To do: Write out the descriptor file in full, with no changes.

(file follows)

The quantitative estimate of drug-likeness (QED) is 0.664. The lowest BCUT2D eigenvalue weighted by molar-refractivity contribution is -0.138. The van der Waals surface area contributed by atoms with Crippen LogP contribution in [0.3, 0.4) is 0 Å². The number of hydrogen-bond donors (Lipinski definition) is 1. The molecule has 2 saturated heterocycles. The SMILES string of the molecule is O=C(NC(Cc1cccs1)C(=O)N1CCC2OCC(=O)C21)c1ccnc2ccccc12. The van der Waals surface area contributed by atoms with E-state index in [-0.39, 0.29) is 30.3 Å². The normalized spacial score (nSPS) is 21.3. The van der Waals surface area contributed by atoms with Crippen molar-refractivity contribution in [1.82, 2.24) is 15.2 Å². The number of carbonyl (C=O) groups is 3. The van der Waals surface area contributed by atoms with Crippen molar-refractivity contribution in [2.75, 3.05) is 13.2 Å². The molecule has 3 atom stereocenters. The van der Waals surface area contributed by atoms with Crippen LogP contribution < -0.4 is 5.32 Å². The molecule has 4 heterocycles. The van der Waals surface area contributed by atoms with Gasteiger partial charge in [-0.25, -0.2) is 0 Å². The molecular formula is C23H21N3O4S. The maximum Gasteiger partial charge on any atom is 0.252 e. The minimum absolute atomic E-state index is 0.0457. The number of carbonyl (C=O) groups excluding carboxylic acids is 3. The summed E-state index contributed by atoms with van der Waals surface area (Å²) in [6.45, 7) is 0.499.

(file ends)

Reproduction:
The quantitative estimate of drug-likeness (QED) is 0.664. The lowest BCUT2D eigenvalue weighted by molar-refractivity contribution is -0.138. The van der Waals surface area contributed by atoms with Crippen LogP contribution in [0.3, 0.4) is 0 Å². The number of hydrogen-bond donors (Lipinski definition) is 1. The molecule has 2 saturated heterocycles. The SMILES string of the molecule is O=C(NC(Cc1cccs1)C(=O)N1CCC2OCC(=O)C21)c1ccnc2ccccc12. The van der Waals surface area contributed by atoms with E-state index in [-0.39, 0.29) is 30.3 Å². The normalized spacial score (nSPS) is 21.3. The van der Waals surface area contributed by atoms with Crippen molar-refractivity contribution in [1.82, 2.24) is 15.2 Å². The number of carbonyl (C=O) groups is 3. The van der Waals surface area contributed by atoms with Crippen molar-refractivity contribution in [2.75, 3.05) is 13.2 Å². The molecule has 3 atom stereocenters. The van der Waals surface area contributed by atoms with Crippen LogP contribution < -0.4 is 5.32 Å². The molecule has 4 heterocycles. The van der Waals surface area contributed by atoms with Gasteiger partial charge in [-0.25, -0.2) is 0 Å². The molecular formula is C23H21N3O4S. The maximum Gasteiger partial charge on any atom is 0.252 e. The minimum absolute atomic E-state index is 0.0457. The number of carbonyl (C=O) groups excluding carboxylic acids is 3. The summed E-state index contributed by atoms with van der Waals surface area (Å²) in [6.45, 7) is 0.499.